As the bus disappears from view, a car comes barreling towards us with the most Albanian of velocity. It drives right up to us, and I realize its a taxi. The driver gets out, picks up our bags and gestures for us to enter the car. Again I shrug and do as instructed. As we speed past everything not moving at warp speed, I follow our direction on my maps app. We are, in fact, headed towards Gjirokastër. Fifteen minutes later, the taxi pulls off at a gas station and the driver indicates for us to exit the vehicle. He hands us our bags, says “have a nice day,” and drives away! No payment is made. Lara and I look at each other, shrug once again and laugh. From here, we walked the 2km remaining to our respective hostels.
And what a hostel it was! This is, by far, my favorite hostel yet. The minute I stepped inside, I felt like I was home. An idyllic courtyard with lush, green plants everywhere, providing so much shade. Dark stained hardwood floors lead you to the most inviting common area and a huge, family style kitchen table. Before I had even checked in, I knew I would be extending my stay here, if for nothing else but the hostel vibes.
Over the next several days, I explored the city and drank in its majestic views. I took the chance to join one of the owners on his walking tour to learn more about the city, its history and why it is a UNESCO location. I also joined up on an excursion to a mountain river, to swim and cool off from the near 40º heat.
The extension of my stay meant I was able to meet up with my Norwegian friend, Kris, whom I'd met in Himarë. Turned out, he and his friend Dom, were also heading to Berat and staying in the same hostel.
We spent our one day in Berat, casually exploring the town. As sunset approached, we made our way up to the castle that overlooks the city for some epic views of the surrounding valley.
The next day, we made the short trip up to the capital, Tirana. I had booked into an apartment for the next 12 days and was looking forward to some alone time, and the chance to get some work done.
As previously mentioned, I’m a hopeless romantic, and fall in love with things, people, places pretty quickly. Tirana was no exception. This city is alive and vibrant, and yet, quiet and subdued.
Cafe culture here is off the charts. It's not an exaggeration to say every third store front is a cafe/bar. And this, of course, is music to my ears. Each morning I was able to try a new cafe, in a new location and watch Tirana go by.
With daytime temperatures hovering around 38º, I spent my afternoons working in my very air conditioned apartment. In the evening, I would wander the streets, find a spot for a bit of dinner, or a cocktail or two, and watch the city come to life. After so many difficult and isolating years under communism, this city is exploding with fresh energy. You can feel the optimism and hope floating on the warm summer winds.
I witnessed it most acutely amongst the younger generations. They seemed like 20-somethings in any western country, so engrossed in their personal worlds. That could be easily dismissed, but it demonstrated to me a new freedom to dwell in this space, unburdened by the weight of this country's recent past.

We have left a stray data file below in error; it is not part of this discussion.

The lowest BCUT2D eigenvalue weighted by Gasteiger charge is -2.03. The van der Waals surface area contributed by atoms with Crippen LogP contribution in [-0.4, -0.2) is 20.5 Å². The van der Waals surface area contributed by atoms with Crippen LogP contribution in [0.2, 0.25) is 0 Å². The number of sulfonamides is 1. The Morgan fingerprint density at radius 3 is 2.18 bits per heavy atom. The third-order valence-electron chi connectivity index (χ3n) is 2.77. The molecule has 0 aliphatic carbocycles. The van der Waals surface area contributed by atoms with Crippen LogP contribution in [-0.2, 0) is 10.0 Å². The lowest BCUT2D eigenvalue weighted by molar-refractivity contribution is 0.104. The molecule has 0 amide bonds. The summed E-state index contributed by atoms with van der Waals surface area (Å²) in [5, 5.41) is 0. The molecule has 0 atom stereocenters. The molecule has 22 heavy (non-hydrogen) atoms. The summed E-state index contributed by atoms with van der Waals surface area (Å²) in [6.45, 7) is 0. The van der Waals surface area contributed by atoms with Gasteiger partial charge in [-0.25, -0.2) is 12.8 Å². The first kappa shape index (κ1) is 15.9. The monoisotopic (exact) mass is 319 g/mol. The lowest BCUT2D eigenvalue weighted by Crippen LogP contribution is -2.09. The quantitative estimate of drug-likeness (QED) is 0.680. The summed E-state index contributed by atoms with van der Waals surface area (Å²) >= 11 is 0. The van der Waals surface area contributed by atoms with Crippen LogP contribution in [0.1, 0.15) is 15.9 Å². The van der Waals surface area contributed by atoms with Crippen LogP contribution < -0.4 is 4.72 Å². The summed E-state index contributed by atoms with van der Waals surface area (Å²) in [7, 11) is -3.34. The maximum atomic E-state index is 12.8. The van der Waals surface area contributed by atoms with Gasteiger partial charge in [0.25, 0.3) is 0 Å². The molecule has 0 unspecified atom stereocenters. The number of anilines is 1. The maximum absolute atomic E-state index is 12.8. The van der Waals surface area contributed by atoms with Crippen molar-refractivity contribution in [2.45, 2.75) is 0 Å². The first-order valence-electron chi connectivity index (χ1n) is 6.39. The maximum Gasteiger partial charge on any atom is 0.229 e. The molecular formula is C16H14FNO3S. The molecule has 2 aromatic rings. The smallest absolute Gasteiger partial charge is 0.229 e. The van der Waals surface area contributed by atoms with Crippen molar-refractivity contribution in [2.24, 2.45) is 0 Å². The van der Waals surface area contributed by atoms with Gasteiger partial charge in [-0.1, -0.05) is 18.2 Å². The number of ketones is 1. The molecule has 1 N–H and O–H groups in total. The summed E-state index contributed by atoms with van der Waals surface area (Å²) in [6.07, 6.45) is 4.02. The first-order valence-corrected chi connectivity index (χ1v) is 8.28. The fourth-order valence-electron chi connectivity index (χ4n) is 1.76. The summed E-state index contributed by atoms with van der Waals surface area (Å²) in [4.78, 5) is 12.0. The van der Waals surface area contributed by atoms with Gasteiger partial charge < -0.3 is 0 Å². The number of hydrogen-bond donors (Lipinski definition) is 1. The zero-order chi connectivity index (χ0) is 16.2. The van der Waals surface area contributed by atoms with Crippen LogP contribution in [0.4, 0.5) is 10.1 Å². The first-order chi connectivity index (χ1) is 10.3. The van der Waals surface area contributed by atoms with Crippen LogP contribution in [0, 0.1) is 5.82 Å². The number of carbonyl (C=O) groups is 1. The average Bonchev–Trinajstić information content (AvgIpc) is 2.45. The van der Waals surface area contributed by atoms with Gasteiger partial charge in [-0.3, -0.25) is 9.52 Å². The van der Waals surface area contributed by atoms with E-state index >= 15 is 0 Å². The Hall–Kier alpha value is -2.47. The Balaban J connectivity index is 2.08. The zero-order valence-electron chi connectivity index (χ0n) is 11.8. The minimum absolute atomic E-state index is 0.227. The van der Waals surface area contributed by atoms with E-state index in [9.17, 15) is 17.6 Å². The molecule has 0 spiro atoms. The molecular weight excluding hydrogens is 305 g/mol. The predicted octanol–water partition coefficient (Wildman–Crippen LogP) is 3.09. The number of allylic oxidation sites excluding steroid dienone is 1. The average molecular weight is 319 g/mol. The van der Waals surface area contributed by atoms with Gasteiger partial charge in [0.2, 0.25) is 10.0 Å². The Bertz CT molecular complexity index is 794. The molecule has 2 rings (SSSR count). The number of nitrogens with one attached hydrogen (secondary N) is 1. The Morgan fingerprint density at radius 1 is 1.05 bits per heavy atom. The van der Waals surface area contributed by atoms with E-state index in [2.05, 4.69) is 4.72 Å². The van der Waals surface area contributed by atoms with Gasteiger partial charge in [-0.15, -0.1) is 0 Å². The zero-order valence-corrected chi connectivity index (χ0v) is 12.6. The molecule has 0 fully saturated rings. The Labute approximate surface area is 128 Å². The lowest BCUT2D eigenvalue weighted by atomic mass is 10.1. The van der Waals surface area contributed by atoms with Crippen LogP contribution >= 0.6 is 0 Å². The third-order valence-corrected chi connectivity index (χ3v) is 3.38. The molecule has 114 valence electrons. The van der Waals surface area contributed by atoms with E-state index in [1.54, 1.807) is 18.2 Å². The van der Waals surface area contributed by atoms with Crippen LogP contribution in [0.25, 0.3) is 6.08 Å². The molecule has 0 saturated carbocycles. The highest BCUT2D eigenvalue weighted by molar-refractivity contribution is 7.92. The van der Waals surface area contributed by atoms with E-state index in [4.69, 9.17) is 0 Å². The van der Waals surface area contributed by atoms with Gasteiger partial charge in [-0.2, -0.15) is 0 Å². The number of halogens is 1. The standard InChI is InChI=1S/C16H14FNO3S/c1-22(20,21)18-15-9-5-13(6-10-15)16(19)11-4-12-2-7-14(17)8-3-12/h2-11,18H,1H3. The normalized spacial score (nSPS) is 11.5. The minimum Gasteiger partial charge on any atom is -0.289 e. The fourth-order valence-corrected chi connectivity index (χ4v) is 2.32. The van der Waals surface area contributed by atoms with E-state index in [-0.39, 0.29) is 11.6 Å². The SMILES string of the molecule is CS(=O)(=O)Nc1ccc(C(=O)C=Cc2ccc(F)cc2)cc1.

With my time in this beautiful region at an end, its an appropriate time for reflection. It's still fresh enough in my mind, but not tinted with as much recency bias.
In these last three months, I've learned so much about this area of the world and how life happens here. I've also learned a massive amount about myself.
I was excited to discover new places, but also apprehensive. I had grown up being told this part of the world was war torn and dangerous. What I found was a region blessed with natural beauty, rich in history and full of kind and generous people.
Through these people, I learned that even when life isn't easy, it can be simple. Living simply gives you the opportunity to shed unnecessary concerns at every turn. Things have a way of working out, and without the burden of the unnecessary, the people here keep it simple knowing it will be ok.
Their pace of life is slower, never rushed. They take time everyday to enjoy life and to enjoy their friends and family. I've always loved sitting in cafes, but it was always coupled with working. Cafes here are used as a place where conversation happens, where laughs are shared. Again, slower, with an emphasis on being present. It took me a bit to adjust to this ... to become ok with just sitting. I started to enjoy my coffee more, to let my mind wander and my ideas percolate. It's a magnificent feeling to just "be."
I entered the region still wounded from the theft, full of trepidation and lacking confidence. I exited it imbued with calmness, full of self belief, knowing I'm on the right path.
Life is full of ups and down, and I'm certainly riding the crest of a wave that will eventually crash. But I am more prepared for when that happens. The patience and tranquility I've gained during my time here will serve me well and I can only thank the Balkan people for that.
I am so excited continue to choose this adventure and to seek discomfort. As I do so, I will keep coming back to this quote I recently saw.